Consultancy Energy Aspects said in a note to clients that Beijing is expected to release another 10 million to 15 million barrels of crude from its reserves in eastern Zhoushan in its next auction round.
“Any oil released from the Chinese SPR needs to be refilled within 90 days,” Energy Aspects said.
“The market should focus on where these countries will find crude to refill these tanks given just how low stocks are.”
The United States has the largest strategic reserve at more than 600 million barrels.
The US SPR was set up in the 1970s after the Arab Oil Embargo to ensure the nation had adequate supply to weather an emergency.
In the last several years, the shale boom has pushed US output to rival that of Saudi Arabia and Russia.
That has enabled the United States to become less dependent on energy imports from other nations, particularly members of OPEC.
The United States and its allies have coordinated strategic petroleum reserve releases before, such as in 2011 when supplies were hit by war in OPEC member Libya.
Buhari, Jonathan, Obasanjo, Babangida, Abdusalami, Osinbajo, Atiku, others to spend N13.8billon from N27.5 trillion 2024 budget
The Eyewitness Reporter
The Federal government has earmarked the sum of N13.8 billion in the 2024 budget as the cost of upkeep of
former presidents, vice presidents, heads of state, Chiefs of General Staff, retired heads of service, permanent secretaries, and retired heads of government agencies and parastatals.
The beneficiaries include former Presidents Olusegun Obasanjo, Goodluck Jonathan and Muhammadu Buhari, ex-vice-presidents Atiku Abubakar, Namadi Sambo and Prof Yemi Osinbajo.
Also expected to benefit from the windfall are ex-military Heads of State, General Yakubu Gowon and General Abdusalami Abubakar, as well as a former dictator and self-styled military President, General Ibrahim Babangida, and a former Chief of General Staff, Commodore Ebitu Ukiwe (retd.).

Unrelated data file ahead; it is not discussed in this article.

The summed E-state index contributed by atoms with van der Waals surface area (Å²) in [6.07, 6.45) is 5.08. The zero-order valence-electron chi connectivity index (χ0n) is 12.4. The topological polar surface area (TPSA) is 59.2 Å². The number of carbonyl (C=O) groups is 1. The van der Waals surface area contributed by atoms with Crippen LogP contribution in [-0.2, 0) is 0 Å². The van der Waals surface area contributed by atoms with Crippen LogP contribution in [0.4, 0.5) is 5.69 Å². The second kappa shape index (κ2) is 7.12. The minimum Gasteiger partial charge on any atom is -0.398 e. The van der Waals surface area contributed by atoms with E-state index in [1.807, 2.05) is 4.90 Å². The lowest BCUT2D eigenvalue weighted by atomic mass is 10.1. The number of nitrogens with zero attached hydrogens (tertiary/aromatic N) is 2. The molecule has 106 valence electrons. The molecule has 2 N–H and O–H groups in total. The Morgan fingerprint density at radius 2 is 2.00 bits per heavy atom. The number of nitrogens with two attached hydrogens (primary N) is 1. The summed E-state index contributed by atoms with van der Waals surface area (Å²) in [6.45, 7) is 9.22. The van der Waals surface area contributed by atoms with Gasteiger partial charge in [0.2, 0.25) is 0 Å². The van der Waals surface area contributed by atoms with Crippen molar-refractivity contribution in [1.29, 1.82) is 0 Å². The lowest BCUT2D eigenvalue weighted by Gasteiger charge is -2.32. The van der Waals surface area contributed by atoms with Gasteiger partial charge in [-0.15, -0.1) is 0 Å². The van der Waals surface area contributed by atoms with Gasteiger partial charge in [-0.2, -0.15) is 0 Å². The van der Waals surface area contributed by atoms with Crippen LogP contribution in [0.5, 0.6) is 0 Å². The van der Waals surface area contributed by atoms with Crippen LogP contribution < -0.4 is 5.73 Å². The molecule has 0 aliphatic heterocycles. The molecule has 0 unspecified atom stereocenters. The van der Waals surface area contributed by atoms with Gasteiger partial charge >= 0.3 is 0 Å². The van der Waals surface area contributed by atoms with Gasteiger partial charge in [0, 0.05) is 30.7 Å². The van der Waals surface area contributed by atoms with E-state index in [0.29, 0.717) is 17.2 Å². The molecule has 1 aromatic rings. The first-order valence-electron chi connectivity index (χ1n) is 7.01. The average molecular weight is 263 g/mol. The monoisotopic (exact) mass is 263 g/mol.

Also, N1tn was provisioned for the public service wage adjustment for government Ministries, Departments and Agencies (including arrears of promotion and salary increases, and payment of severance benefits and minimum wage-related adjustments).
A breakdown shows that the entitlements of former presidents/heads of state and vice presidents/chief of general staff will cost N2.3bn. At the same time, N10.5bn is proposed as benefits for retired heads of service, permanent secretaries and professors.
The payment of severance benefits to retired heads of government agencies and parastatals is proposed to cost N1bn.
Other allocations include N65bn for the Presidential Amnesty Programme for the reintegration of transformed ex-militants; N1bn for the Office of the Presidential Adviser on Energy; and N108bn for unnamed special projects.
The government is also proposing the sum of N40bn to offset electricity debts owed to power distribution companies by all MDAs.
President Bola Tinubu unveiled the N27.5 trillion budget estimates for the 2024 fiscal year.
The budget was presented to a joint session of the National Assembly on Wednesday, where it is currently undergoing scrutiny and deliberation for final approval.
In his presentation, he declared, “The 2024 Appropriation has been themed the Budget of Renewed Hope.
The proposed budget seeks to achieve job-rich economic growth, macro-economic stability, a better investment environment, enhanced human capital development, as well as poverty reduction and greater access to social security.